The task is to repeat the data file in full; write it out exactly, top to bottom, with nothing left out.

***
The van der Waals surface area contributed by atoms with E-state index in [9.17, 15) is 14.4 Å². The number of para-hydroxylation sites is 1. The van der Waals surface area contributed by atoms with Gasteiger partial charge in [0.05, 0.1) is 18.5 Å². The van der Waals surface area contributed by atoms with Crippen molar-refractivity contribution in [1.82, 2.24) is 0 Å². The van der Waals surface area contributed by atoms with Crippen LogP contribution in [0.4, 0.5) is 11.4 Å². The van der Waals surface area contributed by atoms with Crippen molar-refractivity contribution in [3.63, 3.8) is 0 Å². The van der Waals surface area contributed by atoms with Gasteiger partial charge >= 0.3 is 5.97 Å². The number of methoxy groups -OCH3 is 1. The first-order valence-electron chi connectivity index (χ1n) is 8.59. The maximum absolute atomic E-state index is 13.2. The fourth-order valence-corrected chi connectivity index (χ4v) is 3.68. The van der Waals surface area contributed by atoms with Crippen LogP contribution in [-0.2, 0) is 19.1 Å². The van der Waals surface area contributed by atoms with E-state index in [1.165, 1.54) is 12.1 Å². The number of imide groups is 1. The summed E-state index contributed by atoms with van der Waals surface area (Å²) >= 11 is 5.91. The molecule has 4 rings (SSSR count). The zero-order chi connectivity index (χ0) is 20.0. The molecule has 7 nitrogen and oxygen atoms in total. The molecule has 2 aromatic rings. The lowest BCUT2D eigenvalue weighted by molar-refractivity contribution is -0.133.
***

The van der Waals surface area contributed by atoms with E-state index in [9.17, 15) is 14.4 Å². The number of para-hydroxylation sites is 1. The van der Waals surface area contributed by atoms with Gasteiger partial charge in [0.05, 0.1) is 18.5 Å². The van der Waals surface area contributed by atoms with Crippen molar-refractivity contribution in [1.82, 2.24) is 0 Å². The van der Waals surface area contributed by atoms with Crippen LogP contribution in [0.4, 0.5) is 11.4 Å². The van der Waals surface area contributed by atoms with Crippen molar-refractivity contribution in [3.63, 3.8) is 0 Å². The van der Waals surface area contributed by atoms with Gasteiger partial charge >= 0.3 is 5.97 Å². The number of methoxy groups -OCH3 is 1. The first-order valence-electron chi connectivity index (χ1n) is 8.59. The maximum absolute atomic E-state index is 13.2. The fourth-order valence-corrected chi connectivity index (χ4v) is 3.68. The van der Waals surface area contributed by atoms with Crippen LogP contribution in [-0.2, 0) is 19.1 Å². The van der Waals surface area contributed by atoms with E-state index in [1.165, 1.54) is 12.1 Å². The number of imide groups is 1. The summed E-state index contributed by atoms with van der Waals surface area (Å²) >= 11 is 5.91. The molecule has 4 rings (SSSR count). The zero-order chi connectivity index (χ0) is 20.0. The molecule has 7 nitrogen and oxygen atoms in total. The molecule has 2 aromatic rings. The lowest BCUT2D eigenvalue weighted by molar-refractivity contribution is -0.133.